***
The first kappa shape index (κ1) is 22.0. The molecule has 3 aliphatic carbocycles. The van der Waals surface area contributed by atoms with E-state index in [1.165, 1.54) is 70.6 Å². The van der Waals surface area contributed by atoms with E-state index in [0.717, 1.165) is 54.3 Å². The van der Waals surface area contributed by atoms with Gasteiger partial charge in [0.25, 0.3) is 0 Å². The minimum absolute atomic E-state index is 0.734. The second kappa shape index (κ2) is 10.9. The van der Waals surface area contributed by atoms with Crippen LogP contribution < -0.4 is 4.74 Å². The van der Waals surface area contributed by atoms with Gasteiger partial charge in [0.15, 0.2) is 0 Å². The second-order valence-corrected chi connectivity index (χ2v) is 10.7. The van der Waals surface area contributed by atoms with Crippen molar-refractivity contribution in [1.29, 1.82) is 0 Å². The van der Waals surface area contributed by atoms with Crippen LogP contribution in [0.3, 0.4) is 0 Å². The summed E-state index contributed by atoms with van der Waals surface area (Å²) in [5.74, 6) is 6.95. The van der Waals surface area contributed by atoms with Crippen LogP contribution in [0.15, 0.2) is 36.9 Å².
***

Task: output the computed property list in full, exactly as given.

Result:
The first kappa shape index (κ1) is 22.0. The molecule has 3 aliphatic carbocycles. The van der Waals surface area contributed by atoms with E-state index in [1.165, 1.54) is 70.6 Å². The van der Waals surface area contributed by atoms with E-state index in [0.717, 1.165) is 54.3 Å². The van der Waals surface area contributed by atoms with Gasteiger partial charge in [0.25, 0.3) is 0 Å². The minimum absolute atomic E-state index is 0.734. The second kappa shape index (κ2) is 10.9. The van der Waals surface area contributed by atoms with Crippen LogP contribution < -0.4 is 4.74 Å². The van der Waals surface area contributed by atoms with Gasteiger partial charge in [0.15, 0.2) is 0 Å². The second-order valence-corrected chi connectivity index (χ2v) is 10.7. The van der Waals surface area contributed by atoms with Crippen molar-refractivity contribution in [1.29, 1.82) is 0 Å². The van der Waals surface area contributed by atoms with Crippen LogP contribution in [0.3, 0.4) is 0 Å². The summed E-state index contributed by atoms with van der Waals surface area (Å²) in [5.74, 6) is 6.95. The van der Waals surface area contributed by atoms with Crippen LogP contribution in [0.15, 0.2) is 36.9 Å².